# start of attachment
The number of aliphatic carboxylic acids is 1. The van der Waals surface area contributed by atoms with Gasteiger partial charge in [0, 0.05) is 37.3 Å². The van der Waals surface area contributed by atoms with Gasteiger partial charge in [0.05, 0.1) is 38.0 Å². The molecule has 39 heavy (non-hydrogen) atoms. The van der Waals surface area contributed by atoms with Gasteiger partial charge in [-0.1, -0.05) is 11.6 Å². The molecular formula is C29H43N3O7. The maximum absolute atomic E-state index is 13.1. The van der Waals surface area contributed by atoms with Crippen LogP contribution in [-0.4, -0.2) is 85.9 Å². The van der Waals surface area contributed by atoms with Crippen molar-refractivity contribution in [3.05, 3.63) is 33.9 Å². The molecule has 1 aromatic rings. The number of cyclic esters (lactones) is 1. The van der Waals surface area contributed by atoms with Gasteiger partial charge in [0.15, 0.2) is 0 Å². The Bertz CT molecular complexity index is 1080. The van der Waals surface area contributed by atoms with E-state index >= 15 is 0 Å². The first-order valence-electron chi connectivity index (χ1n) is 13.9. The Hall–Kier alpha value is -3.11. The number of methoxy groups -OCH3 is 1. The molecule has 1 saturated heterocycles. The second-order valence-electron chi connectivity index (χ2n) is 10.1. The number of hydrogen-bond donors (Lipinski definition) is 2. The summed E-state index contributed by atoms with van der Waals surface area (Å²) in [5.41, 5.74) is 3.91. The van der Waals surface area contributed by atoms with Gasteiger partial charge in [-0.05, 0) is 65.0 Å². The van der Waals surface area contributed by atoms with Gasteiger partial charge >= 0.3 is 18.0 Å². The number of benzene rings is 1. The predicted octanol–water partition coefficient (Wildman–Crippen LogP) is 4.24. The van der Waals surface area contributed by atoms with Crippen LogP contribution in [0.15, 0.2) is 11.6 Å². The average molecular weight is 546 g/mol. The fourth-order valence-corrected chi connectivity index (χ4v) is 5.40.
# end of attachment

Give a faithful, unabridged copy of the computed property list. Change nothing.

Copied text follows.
The number of aliphatic carboxylic acids is 1. The van der Waals surface area contributed by atoms with Gasteiger partial charge in [0, 0.05) is 37.3 Å². The van der Waals surface area contributed by atoms with Gasteiger partial charge in [0.05, 0.1) is 38.0 Å². The molecule has 39 heavy (non-hydrogen) atoms. The van der Waals surface area contributed by atoms with Gasteiger partial charge in [-0.1, -0.05) is 11.6 Å². The molecular formula is C29H43N3O7. The maximum absolute atomic E-state index is 13.1. The van der Waals surface area contributed by atoms with Crippen LogP contribution in [-0.4, -0.2) is 85.9 Å². The van der Waals surface area contributed by atoms with Crippen molar-refractivity contribution in [3.05, 3.63) is 33.9 Å². The molecule has 1 aromatic rings. The number of cyclic esters (lactones) is 1. The van der Waals surface area contributed by atoms with Gasteiger partial charge in [0.15, 0.2) is 0 Å². The Bertz CT molecular complexity index is 1080. The van der Waals surface area contributed by atoms with E-state index >= 15 is 0 Å². The first-order valence-electron chi connectivity index (χ1n) is 13.9. The Hall–Kier alpha value is -3.11. The number of methoxy groups -OCH3 is 1. The molecule has 1 saturated heterocycles. The second-order valence-electron chi connectivity index (χ2n) is 10.1. The number of hydrogen-bond donors (Lipinski definition) is 2. The summed E-state index contributed by atoms with van der Waals surface area (Å²) in [5.41, 5.74) is 3.91. The van der Waals surface area contributed by atoms with Gasteiger partial charge in [-0.05, 0) is 65.0 Å². The van der Waals surface area contributed by atoms with Gasteiger partial charge >= 0.3 is 18.0 Å². The number of benzene rings is 1. The predicted octanol–water partition coefficient (Wildman–Crippen LogP) is 4.24. The van der Waals surface area contributed by atoms with Crippen LogP contribution in [0.15, 0.2) is 11.6 Å². The average molecular weight is 546 g/mol. The fourth-order valence-corrected chi connectivity index (χ4v) is 5.40.